To bring awareness to the problem, in 2014 the state initiated its campaign: “U Drive. U Text. U Pay.” Last year, the state directed more than $1.1 million in federal funds to 49 local police departments and the state police to pay for overtime so police could specifically crack down on drivers using cellphones.
“It’s almost the way we see a drunk driver operate: You’ll see the weaving in the lane, you’ll see the speeding up and slowing down, you’ll see the slow drift of the vehicle operation and then the vehicle jerks back to within the travel lane,” said Col. Alaric Fox, Connecticut State Police commander.
Since 2009, in Connecticut police at all levels have issued between 29,000 and 47,000 citations for using a cellphone while driving each year.
The current penalty for using a cellphone or other electronic device while driving is a $150 citation on the first offense, $300 on second offense and $500 on third offense. A bill to increase those penalties was introduced in the state legislature in January, but it never made it out of the transportation committee.
“Everybody talks about distracted driving, everybody knows it’s a problem and the serious injuries that are received, and yet they don’t really put teeth into the law,” said attorney John Haymond of Haymond Law, which handled the $1.4 million jury award to the Torrington woman.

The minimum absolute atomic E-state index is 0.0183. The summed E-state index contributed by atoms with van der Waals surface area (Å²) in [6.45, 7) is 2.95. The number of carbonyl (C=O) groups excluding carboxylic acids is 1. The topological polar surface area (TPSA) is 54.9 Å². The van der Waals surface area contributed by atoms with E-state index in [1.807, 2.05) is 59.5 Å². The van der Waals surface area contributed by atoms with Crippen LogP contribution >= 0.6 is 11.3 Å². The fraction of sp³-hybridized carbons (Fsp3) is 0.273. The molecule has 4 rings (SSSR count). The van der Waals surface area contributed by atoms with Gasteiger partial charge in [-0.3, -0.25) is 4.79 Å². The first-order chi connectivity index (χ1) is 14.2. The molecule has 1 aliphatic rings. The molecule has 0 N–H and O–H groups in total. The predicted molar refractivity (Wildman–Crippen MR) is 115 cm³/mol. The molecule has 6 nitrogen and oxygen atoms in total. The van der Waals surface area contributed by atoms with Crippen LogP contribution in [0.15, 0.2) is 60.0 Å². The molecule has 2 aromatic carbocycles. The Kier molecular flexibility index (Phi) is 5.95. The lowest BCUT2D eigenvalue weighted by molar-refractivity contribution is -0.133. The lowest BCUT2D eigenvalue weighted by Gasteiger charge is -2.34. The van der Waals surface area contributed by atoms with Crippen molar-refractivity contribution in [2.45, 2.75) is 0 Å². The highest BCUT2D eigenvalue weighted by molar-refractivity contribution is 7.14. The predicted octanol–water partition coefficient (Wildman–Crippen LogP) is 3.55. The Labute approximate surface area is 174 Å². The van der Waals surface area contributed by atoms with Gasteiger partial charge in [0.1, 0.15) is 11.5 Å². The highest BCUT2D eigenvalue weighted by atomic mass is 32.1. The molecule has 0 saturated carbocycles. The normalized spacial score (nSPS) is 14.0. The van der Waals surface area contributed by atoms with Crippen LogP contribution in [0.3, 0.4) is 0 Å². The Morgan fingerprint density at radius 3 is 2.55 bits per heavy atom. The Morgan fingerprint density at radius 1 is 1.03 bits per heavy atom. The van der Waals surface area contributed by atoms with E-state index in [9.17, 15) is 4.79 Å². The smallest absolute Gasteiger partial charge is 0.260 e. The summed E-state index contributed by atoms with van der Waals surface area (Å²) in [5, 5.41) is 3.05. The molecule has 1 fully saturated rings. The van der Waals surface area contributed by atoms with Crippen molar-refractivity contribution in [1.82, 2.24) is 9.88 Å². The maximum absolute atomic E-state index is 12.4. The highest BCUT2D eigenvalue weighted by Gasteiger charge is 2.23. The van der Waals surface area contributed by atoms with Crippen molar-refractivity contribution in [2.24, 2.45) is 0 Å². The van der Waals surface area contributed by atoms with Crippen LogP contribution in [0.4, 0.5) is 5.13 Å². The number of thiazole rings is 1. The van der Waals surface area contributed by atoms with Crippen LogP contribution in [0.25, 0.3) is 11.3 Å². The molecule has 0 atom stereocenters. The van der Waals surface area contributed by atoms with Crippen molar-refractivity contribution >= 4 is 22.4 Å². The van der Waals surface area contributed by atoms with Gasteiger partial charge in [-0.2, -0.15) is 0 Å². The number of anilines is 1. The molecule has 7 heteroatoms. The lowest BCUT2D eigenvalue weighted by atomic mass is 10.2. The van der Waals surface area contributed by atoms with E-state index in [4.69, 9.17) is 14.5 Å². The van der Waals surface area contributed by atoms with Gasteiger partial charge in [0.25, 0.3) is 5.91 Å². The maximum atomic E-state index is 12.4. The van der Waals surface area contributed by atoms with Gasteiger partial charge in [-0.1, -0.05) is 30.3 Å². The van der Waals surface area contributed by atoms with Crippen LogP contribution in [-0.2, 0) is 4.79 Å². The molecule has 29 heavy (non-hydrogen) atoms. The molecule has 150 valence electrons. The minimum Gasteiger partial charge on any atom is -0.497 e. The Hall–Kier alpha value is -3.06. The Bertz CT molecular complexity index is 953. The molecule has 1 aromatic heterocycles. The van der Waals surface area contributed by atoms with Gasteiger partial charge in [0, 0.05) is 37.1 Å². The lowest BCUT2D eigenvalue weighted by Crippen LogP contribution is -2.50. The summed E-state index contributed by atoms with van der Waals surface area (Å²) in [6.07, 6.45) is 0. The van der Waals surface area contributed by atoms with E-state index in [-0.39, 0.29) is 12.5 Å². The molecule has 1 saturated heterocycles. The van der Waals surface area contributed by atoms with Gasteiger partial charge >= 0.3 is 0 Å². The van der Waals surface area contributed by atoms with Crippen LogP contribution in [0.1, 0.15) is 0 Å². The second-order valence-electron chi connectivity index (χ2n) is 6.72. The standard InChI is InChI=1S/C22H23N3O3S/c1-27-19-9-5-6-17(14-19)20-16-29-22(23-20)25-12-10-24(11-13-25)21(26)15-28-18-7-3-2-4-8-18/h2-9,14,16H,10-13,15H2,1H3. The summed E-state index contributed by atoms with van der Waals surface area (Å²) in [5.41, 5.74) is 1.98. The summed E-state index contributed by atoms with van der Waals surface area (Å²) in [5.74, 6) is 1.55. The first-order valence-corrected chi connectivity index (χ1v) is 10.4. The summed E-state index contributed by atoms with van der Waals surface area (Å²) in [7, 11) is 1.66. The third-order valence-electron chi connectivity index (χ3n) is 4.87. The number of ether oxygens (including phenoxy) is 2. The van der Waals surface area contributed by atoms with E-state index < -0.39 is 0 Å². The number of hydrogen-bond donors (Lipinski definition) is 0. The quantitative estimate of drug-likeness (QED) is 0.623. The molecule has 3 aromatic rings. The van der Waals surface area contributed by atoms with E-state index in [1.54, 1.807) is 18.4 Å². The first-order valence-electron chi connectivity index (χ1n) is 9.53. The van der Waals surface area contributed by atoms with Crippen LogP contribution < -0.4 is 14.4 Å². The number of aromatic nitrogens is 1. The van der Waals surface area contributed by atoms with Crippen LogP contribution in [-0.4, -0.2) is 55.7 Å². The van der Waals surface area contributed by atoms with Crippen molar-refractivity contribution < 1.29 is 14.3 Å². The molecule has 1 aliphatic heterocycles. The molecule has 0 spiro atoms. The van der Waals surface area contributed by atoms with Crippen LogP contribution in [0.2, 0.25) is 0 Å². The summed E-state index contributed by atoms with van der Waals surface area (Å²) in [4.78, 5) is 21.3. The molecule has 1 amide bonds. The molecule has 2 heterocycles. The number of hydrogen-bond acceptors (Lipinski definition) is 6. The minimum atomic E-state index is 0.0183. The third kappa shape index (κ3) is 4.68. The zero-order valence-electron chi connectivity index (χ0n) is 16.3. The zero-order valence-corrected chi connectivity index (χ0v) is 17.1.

He said the only way to give a distracted driving charge some teeth in court is to link it to reckless driving, which is much more severe than a negligence charge.
Most distracted driving cases settle, sometimes even out of court, in mediation before the distracted driving charge is concluded in court. That’s what happened in a case last year, when a 72-year-old Stamford man was killed on his bicycle in May 2016 by a driver who was charged with talking on his phone while driving. The driver is facing a $150 fine for using a cellphone while driving and is next due in court this September. But the defendant’s insurance company already settled in mediation with the estate of the deceased cyclist for $3.125 million.
“We see carnage from drunk driving accidents. We see carnage from texting while driving. We see carnage from just inattentiveness. I would encourage anyone to engage in safe driving behavior all the time,” said Fox, the state police commander.
This story was reported under a partnership with the Connecticut Health I-Team (c-hit.org).